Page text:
This is at The Wildlife Society Blog, a blog and organization I enthusiastically endorse. My input?
The raccoon problem is yet another wildlife crisis the TNR proponents have contributed to with their feeding stations. I recall an interview Mr. J.R. Yeager, a former TNR manager who has served on the San Francisco Commission of Animal Control and Welfare had with Linda Winter, the former director of the Cats Indoors Campaign.
Mr. Yeager stated in part:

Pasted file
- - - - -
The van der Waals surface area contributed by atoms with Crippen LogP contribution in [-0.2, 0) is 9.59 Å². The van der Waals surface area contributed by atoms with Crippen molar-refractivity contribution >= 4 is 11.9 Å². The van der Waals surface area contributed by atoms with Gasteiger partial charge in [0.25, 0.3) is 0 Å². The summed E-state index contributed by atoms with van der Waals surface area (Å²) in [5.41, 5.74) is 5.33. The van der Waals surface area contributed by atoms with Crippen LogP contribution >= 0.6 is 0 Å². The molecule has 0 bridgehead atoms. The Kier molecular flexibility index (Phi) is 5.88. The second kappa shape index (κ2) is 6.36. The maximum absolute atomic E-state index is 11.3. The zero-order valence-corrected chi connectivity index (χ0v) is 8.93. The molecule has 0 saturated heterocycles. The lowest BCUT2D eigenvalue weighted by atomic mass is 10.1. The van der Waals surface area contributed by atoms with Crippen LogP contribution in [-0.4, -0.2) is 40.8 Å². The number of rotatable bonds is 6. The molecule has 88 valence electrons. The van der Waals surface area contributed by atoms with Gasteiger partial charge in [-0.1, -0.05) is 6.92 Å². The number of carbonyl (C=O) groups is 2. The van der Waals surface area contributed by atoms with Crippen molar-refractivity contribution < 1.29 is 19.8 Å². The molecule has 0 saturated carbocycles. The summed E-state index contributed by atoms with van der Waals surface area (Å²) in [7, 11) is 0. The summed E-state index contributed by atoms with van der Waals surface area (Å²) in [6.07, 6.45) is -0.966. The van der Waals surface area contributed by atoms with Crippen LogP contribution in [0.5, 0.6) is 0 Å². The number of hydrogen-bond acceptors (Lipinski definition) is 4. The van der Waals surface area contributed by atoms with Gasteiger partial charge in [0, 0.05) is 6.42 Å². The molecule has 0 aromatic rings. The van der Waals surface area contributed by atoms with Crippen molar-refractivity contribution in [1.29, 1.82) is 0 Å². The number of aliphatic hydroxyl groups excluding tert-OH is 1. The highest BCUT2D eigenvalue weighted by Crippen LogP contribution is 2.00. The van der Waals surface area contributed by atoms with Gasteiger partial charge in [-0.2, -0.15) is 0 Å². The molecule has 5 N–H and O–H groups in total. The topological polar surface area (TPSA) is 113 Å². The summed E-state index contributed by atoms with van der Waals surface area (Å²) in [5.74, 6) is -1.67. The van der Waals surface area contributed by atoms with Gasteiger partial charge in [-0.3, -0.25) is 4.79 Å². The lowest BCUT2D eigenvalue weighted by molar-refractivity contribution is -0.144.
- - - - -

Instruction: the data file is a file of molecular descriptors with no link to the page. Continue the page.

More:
“Late this summer I began observing an adult raccoon and four offspring traveling from one feral cat feeding station to another eating the cat food I put out, sometimes even before the cats had a chance at it. My first thought was: quit eating my cat food. But then one evening at a particular location where I had seen them most often there was just one of the offspring, all alone, and it dawned on me then that the way its mother had taught it to fend for itself was from an artificial food supply that I had created. And if I withdrew that food supply what would happen to that small animal? And then of course I wondered if the cat food I was putting down every night was possibly responsible for an unnatural reproduction rate of at least this raccoon family? I don’t know the answers to these questions, but I do know that my actions are most likely having a disruptive impact on the natural order of the wildlife in this area.”